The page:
Save Wild Trout Announces Advisory Board
Board of Fly Fishing and Wild Trout Advocates to Assist Group’s Work Protecting Southwest Montana’s World-Class Coldwater Fisheries
Wise River, MT – Today, Save Wild Trout, a wild trout advocacy group, announced an advisory board to assist in the organization’s efforts to address the historically low wild trout populations in Southwest Montana rivers and develop science-based solutions to preserve wild trout for the benefit of all. In addition to historically low wild trout numbers in the Jeffersons Basin, unprecedented hoot-owl warm water temperature fishing closures were considered for the first time in history in the Flathead Basin this year and other coldwater fisheries are also under threat. The wild trout downward trendline in Southwest Montana is a worrying harbinger of what is to come for everyone in the fly fishing community if immediate action isn’t taken, especially considering forecasters are predicting a warmer winter with below-average moisture El Niño cycle this year.
Save Wild Trout is conducting an interdisciplinary study into the collapse of wild trout in the Big Hole, Beaverhead, and Ruby rivers that will help federal, state, and local governments and the private sector respond with science-based solutions. Some of the initial work on the study by the group has already begun. Fish, Wildlife, and Parks is partnering with Montana State University to study angler pressure over the next five years. SWT will conduct an interdisciplinary science-based study examining chronic nutrient pollution mixed with persistent low-flows and warmer water temperatures, which have already been identified as causal factors, to help find solutions.
“We are excited to build out our team of advisory board members and continue to grow Save Wild Trout in order to protect this world-class fly fishing mecca now and for generations to come,” said Wade Fellin, co-owner of the Big Hole Lodge and Save Wild Trout organizer. “Make no mistake, while Southwest Montana is still home to some of the best fly fishing in the world, six years of data showing declining wild trout populations culminating in historically low numbers this year is a trend that must be addressed to keep this fishery viable for years to come. By casting a big net and working together, we can make a difference.”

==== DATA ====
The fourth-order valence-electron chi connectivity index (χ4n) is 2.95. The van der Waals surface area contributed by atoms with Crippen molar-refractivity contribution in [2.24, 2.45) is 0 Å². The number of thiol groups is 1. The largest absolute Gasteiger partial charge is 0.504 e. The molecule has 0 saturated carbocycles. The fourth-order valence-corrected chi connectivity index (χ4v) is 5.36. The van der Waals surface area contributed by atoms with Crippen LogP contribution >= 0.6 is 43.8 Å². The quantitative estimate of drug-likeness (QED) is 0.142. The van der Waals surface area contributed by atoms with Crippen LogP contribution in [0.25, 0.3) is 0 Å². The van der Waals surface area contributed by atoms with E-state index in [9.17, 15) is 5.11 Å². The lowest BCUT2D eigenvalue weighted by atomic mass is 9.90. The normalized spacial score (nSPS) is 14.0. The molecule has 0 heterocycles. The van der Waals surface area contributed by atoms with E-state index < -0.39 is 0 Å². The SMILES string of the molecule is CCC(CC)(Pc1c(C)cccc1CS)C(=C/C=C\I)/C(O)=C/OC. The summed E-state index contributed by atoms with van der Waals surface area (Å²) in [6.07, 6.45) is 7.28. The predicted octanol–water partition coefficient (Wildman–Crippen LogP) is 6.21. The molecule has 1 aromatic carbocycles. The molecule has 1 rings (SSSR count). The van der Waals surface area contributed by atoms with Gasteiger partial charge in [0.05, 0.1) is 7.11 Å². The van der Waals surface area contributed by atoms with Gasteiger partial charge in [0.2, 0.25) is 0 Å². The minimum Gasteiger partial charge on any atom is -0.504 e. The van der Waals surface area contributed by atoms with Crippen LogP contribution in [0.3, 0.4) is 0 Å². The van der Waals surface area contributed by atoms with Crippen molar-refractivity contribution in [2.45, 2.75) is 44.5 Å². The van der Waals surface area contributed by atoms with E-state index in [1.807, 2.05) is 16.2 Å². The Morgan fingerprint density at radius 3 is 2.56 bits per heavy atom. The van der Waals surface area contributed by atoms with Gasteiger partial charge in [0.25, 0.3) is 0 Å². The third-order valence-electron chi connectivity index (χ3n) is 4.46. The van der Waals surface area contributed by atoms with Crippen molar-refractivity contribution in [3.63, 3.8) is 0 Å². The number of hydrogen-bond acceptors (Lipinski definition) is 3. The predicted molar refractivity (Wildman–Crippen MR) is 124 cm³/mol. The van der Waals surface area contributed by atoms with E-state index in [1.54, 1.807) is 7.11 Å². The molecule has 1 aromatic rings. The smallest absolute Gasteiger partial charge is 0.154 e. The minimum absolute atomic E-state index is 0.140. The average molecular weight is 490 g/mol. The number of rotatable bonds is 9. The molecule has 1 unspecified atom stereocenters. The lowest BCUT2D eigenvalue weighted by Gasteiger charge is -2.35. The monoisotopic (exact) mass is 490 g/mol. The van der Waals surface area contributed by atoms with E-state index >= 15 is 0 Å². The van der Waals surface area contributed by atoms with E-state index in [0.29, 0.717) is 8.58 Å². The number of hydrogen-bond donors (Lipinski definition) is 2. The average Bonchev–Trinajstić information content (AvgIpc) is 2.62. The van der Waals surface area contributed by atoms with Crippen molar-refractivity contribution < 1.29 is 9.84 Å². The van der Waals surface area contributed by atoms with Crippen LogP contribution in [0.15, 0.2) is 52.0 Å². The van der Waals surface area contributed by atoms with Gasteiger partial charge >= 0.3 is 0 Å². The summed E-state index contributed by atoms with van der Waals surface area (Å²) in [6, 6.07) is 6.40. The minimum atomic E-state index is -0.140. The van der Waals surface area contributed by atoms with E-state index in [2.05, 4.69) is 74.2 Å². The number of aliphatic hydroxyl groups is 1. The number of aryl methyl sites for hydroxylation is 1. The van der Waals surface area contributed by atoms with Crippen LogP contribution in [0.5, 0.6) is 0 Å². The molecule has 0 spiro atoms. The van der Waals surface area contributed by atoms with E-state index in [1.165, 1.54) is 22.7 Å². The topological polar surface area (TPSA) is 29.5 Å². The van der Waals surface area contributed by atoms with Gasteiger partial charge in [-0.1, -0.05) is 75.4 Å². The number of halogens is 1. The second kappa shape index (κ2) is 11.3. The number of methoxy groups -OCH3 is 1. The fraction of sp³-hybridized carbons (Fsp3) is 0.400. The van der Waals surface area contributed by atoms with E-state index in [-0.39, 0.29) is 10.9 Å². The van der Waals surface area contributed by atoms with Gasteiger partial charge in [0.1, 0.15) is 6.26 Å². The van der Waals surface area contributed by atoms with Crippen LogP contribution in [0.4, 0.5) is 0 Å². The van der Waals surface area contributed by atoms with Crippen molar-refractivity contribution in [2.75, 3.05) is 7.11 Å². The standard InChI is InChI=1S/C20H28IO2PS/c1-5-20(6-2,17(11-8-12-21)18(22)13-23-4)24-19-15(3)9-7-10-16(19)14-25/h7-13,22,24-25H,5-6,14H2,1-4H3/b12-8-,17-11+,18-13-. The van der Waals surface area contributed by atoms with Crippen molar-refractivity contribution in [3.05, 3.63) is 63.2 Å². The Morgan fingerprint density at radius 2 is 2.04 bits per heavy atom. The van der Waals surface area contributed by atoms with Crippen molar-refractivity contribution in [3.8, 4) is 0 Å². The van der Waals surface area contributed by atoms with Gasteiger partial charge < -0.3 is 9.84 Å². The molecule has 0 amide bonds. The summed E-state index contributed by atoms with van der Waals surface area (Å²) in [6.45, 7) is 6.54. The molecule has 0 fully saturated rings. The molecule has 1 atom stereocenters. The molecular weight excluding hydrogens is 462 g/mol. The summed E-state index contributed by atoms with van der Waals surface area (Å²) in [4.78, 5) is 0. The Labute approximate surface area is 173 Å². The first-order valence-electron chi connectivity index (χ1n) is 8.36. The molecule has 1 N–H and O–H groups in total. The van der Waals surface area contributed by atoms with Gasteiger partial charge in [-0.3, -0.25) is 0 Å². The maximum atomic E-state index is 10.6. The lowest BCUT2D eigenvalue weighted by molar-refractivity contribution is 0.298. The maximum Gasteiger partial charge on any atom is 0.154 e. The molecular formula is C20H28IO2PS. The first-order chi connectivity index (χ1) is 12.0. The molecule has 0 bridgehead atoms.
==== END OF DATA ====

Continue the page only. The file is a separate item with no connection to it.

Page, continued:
“I’m honored to be joining on as an advisory board member for Save Wild Trout. We know persistent warmer temperatures and low-flows are driving forces behind the declining wild trout population trend,” said Paul Moseley, a part owner of the Complete Fly Fisher, located in the Big Hole Valley. “That is why it is critical to support this group’s efforts to conduct a science-based interdisciplinary study to understand how warmer and less water mixed with chronic nutrient pollution are impacting wild trout and propose solutions to address it.”
“How we pay attention to water issues all across the region and work together in our response will be essential to preserving Monana’s world-class coldwater fisheries and the businesses that rely on them,” said Hilary Hutcheson, a fly fishing guide based in Flathead County, Montana.
Save Wild Trout Advisory Board Members: